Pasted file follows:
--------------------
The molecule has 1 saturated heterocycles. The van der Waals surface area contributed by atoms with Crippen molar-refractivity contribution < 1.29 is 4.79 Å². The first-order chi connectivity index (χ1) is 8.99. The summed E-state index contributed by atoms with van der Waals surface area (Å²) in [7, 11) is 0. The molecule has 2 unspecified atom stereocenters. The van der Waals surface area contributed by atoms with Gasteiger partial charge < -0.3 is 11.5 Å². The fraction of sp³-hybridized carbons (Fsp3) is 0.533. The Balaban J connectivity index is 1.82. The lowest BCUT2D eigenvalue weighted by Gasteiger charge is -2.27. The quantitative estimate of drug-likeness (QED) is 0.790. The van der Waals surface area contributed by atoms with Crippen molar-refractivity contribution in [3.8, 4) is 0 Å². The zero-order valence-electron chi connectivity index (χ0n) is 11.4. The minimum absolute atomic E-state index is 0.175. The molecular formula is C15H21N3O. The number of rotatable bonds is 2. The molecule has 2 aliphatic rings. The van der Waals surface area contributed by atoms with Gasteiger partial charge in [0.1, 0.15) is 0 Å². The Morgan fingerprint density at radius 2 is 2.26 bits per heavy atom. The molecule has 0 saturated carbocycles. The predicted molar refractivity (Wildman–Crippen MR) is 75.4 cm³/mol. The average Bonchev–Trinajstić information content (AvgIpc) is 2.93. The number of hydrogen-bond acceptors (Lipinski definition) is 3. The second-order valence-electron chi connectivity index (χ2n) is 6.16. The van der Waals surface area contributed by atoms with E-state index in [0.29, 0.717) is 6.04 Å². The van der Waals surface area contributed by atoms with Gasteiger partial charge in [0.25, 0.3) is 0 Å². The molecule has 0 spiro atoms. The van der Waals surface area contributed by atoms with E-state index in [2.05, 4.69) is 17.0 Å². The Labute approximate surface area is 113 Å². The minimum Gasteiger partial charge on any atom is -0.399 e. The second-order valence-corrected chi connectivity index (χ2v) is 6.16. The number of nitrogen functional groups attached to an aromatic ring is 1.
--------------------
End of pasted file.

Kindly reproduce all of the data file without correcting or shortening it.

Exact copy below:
The molecule has 1 saturated heterocycles. The van der Waals surface area contributed by atoms with Crippen molar-refractivity contribution < 1.29 is 4.79 Å². The first-order chi connectivity index (χ1) is 8.99. The summed E-state index contributed by atoms with van der Waals surface area (Å²) in [7, 11) is 0. The molecule has 2 unspecified atom stereocenters. The van der Waals surface area contributed by atoms with Gasteiger partial charge < -0.3 is 11.5 Å². The fraction of sp³-hybridized carbons (Fsp3) is 0.533. The Balaban J connectivity index is 1.82. The lowest BCUT2D eigenvalue weighted by Gasteiger charge is -2.27. The quantitative estimate of drug-likeness (QED) is 0.790. The van der Waals surface area contributed by atoms with Crippen molar-refractivity contribution in [3.8, 4) is 0 Å². The zero-order valence-electron chi connectivity index (χ0n) is 11.4. The minimum absolute atomic E-state index is 0.175. The molecular formula is C15H21N3O. The number of rotatable bonds is 2. The molecule has 2 aliphatic rings. The van der Waals surface area contributed by atoms with Gasteiger partial charge in [0.1, 0.15) is 0 Å². The Morgan fingerprint density at radius 2 is 2.26 bits per heavy atom. The molecule has 0 saturated carbocycles. The predicted molar refractivity (Wildman–Crippen MR) is 75.4 cm³/mol. The average Bonchev–Trinajstić information content (AvgIpc) is 2.93. The number of hydrogen-bond acceptors (Lipinski definition) is 3. The second-order valence-electron chi connectivity index (χ2n) is 6.16. The van der Waals surface area contributed by atoms with E-state index in [0.29, 0.717) is 6.04 Å². The van der Waals surface area contributed by atoms with Gasteiger partial charge in [0.25, 0.3) is 0 Å². The molecule has 0 spiro atoms. The van der Waals surface area contributed by atoms with E-state index in [2.05, 4.69) is 17.0 Å². The Labute approximate surface area is 113 Å². The minimum Gasteiger partial charge on any atom is -0.399 e. The second-order valence-corrected chi connectivity index (χ2v) is 6.16. The number of nitrogen functional groups attached to an aromatic ring is 1.